osteoarthritis
OSTEOARTHRITIS

Osteoarthritis is a chronic progressive disease where there is degeneration & loss of articular cartilage that occurs together with new bone formation at the joint surfaces and margins, that causes pain and deformity.

The patient experiences pain, stiffness, decreased movement, inflammation and crepitus.

The pain is usually aggravated by pain and relieved by rest.

Diagnosis

  • Clinical diagnosis based on history & physical exam, with laboratory & radiologic investigations requested to exclude other diagnosis

Physical Examination

  • Normal exam does not rule out OA
  • Features that suggest diagnosis of OA include:
    • Tenderness usually over the joint
    • Crepitus on joint movement
    • Limited range of motion
    • Bony enlargement of the finger joints (eg Heberden’s or Bouchard’s nodes)
    • Pain on passive range of motion
    • Deformity (eg angulation in the hand joints, varus, valgus)
    • Joint instability
    • Periarticular muscle weakness (ie quadriceps muscle)

Assessment

Diagnostic Criteria of OA by the American College of Rheumatology

OA of the Hand

  • Hand pain, aching or stiffness for most days or prior month plus at least 3 of the following features:
    • Hard tissue enlargement on ≥2 of selected joints [bilateral 2nd or 3rd distal interphalangeal (DIP), 2nd & 3rd proximal interphalangeal (PIP) or 1st carpometacarpal joints]
    • Hard tissue enlargement of ≥2 DIP joints
    • <3 swollen metacarpophalangeal joints
    • Deformity of at least 1 of selected joints (bilateral 2nd or 3rd DIP, 2nd & 3rd PIP or 1st carpometacarpal joints)
  • With sensitivity of 94% & specificity of 87%

OA of the Hip

  • Hip pain for most days or prior month plus at least 2 of the following features:
    • ESR <20 mm/hour
    • Presence of femoral & acetabular osteophytes on X-ray
    • Presence of superior, axial, &/or medial joint space narrowing on X-ray
  • With sensitivity of 89% & specificity of 91%

OA of the Knee (Clinical & Radiographic Features)

  • Knee pain plus 1 of the following features:
    • Patient >50 years old
    • Stiffness <30 minutes
    • Crepitus
    • Presence of osteophytes on X-ray
  • With sensitivity of 91% & specificity of 86%

Laboratory Tests

  • Not reliable in establishing the diagnosis of OA
  • May help exclude other diagnosis & monitor medications
  • Usually normal, except for possible elevated erythrocyte sedimentation rate (ESR) & anemia, which are common in the elderly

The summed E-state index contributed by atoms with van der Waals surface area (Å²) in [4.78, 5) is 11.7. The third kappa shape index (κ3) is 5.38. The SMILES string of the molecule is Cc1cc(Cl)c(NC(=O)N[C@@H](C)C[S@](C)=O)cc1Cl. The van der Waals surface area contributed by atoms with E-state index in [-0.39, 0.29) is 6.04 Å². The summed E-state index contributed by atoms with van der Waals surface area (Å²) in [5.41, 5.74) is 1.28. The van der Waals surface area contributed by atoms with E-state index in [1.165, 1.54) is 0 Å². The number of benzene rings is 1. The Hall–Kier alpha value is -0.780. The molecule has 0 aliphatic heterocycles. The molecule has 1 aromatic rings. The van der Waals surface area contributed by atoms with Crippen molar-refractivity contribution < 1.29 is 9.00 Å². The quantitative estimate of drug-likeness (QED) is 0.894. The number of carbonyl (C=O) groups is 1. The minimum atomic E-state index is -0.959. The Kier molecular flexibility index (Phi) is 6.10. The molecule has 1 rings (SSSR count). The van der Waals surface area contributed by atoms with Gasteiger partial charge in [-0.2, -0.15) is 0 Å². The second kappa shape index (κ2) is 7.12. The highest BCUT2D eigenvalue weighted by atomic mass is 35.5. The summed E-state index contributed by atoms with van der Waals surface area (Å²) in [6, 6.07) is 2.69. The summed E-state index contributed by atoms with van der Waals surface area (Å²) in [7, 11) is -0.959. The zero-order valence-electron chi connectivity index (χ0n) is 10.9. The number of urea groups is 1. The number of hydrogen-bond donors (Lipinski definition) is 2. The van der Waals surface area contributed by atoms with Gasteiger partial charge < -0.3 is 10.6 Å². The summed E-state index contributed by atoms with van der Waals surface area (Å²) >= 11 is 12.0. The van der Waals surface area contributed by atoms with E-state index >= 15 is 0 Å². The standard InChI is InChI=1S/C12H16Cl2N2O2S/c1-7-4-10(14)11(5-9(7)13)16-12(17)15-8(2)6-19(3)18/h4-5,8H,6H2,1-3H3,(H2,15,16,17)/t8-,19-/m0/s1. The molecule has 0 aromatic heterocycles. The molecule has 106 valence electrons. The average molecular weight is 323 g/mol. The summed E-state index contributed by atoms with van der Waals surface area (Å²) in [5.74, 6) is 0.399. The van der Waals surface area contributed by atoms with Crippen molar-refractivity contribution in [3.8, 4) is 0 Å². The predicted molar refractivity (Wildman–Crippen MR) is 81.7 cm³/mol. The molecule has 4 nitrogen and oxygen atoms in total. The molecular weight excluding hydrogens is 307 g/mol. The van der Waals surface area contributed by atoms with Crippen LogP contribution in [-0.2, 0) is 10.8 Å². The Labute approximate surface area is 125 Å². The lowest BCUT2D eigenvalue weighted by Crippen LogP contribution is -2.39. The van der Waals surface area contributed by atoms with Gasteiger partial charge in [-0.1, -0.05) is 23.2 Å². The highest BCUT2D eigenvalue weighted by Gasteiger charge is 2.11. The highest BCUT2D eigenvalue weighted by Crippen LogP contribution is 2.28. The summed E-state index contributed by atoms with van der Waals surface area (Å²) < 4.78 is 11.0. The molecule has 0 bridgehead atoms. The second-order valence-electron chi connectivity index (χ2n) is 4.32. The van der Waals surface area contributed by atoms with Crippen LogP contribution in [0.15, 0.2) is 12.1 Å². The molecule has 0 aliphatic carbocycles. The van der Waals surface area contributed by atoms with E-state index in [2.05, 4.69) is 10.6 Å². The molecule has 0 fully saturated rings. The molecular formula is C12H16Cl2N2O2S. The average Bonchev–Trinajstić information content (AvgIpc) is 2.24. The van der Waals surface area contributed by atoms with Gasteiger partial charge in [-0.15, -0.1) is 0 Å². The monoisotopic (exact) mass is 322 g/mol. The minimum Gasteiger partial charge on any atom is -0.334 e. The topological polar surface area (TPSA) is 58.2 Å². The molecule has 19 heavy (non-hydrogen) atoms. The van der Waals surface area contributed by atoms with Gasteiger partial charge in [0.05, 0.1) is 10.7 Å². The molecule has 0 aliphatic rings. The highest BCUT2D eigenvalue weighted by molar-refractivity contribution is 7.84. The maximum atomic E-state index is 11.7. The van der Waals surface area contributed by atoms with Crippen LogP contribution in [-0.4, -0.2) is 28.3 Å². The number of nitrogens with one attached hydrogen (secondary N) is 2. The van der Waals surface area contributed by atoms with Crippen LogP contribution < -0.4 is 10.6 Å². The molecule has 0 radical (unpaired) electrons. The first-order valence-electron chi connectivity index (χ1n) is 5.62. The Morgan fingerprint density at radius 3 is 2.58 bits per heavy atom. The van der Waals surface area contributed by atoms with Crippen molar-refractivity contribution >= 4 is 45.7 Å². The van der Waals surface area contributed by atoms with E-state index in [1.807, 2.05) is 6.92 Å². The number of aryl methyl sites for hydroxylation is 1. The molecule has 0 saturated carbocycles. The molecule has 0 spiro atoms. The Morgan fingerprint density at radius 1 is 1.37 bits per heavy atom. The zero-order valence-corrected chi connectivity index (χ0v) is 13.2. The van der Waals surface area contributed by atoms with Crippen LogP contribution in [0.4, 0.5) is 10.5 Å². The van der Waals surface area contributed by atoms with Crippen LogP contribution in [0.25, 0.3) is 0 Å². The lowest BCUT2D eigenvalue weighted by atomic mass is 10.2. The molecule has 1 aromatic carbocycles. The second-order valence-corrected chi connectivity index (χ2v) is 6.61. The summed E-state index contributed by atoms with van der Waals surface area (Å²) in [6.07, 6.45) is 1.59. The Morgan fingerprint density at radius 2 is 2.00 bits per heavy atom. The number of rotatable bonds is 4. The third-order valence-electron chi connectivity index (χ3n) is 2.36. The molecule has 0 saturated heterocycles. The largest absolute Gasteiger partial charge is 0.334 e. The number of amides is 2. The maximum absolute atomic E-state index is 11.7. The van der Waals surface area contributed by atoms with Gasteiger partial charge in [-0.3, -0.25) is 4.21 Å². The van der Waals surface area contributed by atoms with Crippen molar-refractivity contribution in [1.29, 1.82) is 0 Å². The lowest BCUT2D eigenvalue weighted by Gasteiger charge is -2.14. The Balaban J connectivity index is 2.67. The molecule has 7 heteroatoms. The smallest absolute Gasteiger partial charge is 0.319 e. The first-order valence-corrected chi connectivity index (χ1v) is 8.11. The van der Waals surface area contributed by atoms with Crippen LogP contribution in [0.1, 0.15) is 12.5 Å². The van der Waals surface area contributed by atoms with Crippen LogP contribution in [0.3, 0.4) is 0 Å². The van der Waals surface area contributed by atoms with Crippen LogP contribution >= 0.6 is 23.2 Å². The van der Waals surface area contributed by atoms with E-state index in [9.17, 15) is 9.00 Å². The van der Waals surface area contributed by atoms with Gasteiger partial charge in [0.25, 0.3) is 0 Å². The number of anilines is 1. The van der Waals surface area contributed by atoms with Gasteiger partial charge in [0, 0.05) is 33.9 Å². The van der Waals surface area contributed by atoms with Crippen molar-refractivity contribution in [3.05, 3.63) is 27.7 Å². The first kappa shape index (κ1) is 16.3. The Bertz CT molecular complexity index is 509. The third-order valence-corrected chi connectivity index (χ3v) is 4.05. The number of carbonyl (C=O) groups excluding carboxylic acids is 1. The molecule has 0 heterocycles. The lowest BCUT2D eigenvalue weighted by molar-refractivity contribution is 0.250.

• Should consider obtaining complete blood count (CBC), liver function test (LFT), creatinine (Cr) level before starting therapy with NSAIDs, esp in elderly & in patients with other chronic illness
  • Aspiration of synovial fluid may be done to exclude other diagnosis such as septic arthritis, gout, pseudogout
    • Usually clear, viscous & with leukocyte count <2000/mm3

Imaging

Imaging Procedures

  • Assist in diagnosing OA
  • Suggested for patients ≥45 years, with joint pain esp at movement, & with morning stiffness lasting for >30 minutes

Plain X-rays

  • Primary imaging method used to confirm the diagnosis of OA, stage its severity & follow its progression
    • Severity of radiographic findings do not correlate well with the severity of the symptoms or the presence of functional disability
    • Absence of radiologic features does not exclude OA
    • May be used to exclude other diagnosis (eg trauma)
  • Almost always sufficient in diagnosing OA
  • Radiologic features indicative of OA but may not be observed in early disease include the following:
    • Joint space narrowing which is often irregular or asymmetric
    • Subchondral sclerosis which appears as an increased density in subchondral bone
    • Bony proliferation with the presence of osteophytes/spurs
    • Cysts in subchondral marrow adjacent to or sometimes remote from the joint which is usually seen in late cases
    • Soft tissue changes (eg small effusions, calcification & soft tissue swelling)
  • Taken in standing antero-posterior (AP) & lateral position; Should be interpreted together with the clinical presentation of the patient

Magnetic Resonance Imaging (MRI)

  • Used to study joints, cartilage, subchondral bone & synovial tissue simultaneously
  • May be useful in studying the secondary causes of OA (ie meniscal tear, previous ligament injury) or identifying any intraarticular loose body

Ultrasound

  • May be useful in investigating alterations in joint structure & in guiding intra-articular steroid injections but should not be used routinely
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